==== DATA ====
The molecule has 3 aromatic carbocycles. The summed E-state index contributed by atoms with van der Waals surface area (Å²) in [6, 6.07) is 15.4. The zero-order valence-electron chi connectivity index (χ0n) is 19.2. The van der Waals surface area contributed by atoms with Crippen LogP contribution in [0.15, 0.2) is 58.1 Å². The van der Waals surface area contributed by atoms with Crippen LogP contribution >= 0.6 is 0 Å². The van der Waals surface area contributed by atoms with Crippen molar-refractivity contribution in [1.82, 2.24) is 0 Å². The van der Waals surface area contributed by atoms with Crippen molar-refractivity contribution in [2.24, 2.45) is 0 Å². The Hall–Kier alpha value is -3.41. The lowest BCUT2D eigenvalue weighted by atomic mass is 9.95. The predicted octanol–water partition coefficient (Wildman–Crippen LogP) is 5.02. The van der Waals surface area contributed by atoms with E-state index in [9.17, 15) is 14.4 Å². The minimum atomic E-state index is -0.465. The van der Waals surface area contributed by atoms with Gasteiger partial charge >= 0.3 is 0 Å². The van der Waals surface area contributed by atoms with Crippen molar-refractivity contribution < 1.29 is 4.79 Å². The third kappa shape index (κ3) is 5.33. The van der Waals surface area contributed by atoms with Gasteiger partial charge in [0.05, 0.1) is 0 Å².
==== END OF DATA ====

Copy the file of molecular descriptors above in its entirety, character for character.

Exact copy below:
The molecule has 3 aromatic carbocycles. The summed E-state index contributed by atoms with van der Waals surface area (Å²) in [6, 6.07) is 15.4. The zero-order valence-electron chi connectivity index (χ0n) is 19.2. The van der Waals surface area contributed by atoms with Crippen LogP contribution in [0.15, 0.2) is 58.1 Å². The van der Waals surface area contributed by atoms with Crippen LogP contribution >= 0.6 is 0 Å². The van der Waals surface area contributed by atoms with Crippen molar-refractivity contribution in [1.82, 2.24) is 0 Å². The van der Waals surface area contributed by atoms with Crippen molar-refractivity contribution in [2.24, 2.45) is 0 Å². The Hall–Kier alpha value is -3.41. The lowest BCUT2D eigenvalue weighted by atomic mass is 9.95. The predicted octanol–water partition coefficient (Wildman–Crippen LogP) is 5.02. The van der Waals surface area contributed by atoms with E-state index in [9.17, 15) is 14.4 Å². The minimum atomic E-state index is -0.465. The van der Waals surface area contributed by atoms with Gasteiger partial charge >= 0.3 is 0 Å². The van der Waals surface area contributed by atoms with Crippen molar-refractivity contribution < 1.29 is 4.79 Å². The third kappa shape index (κ3) is 5.33. The van der Waals surface area contributed by atoms with Gasteiger partial charge in [0.05, 0.1) is 0 Å².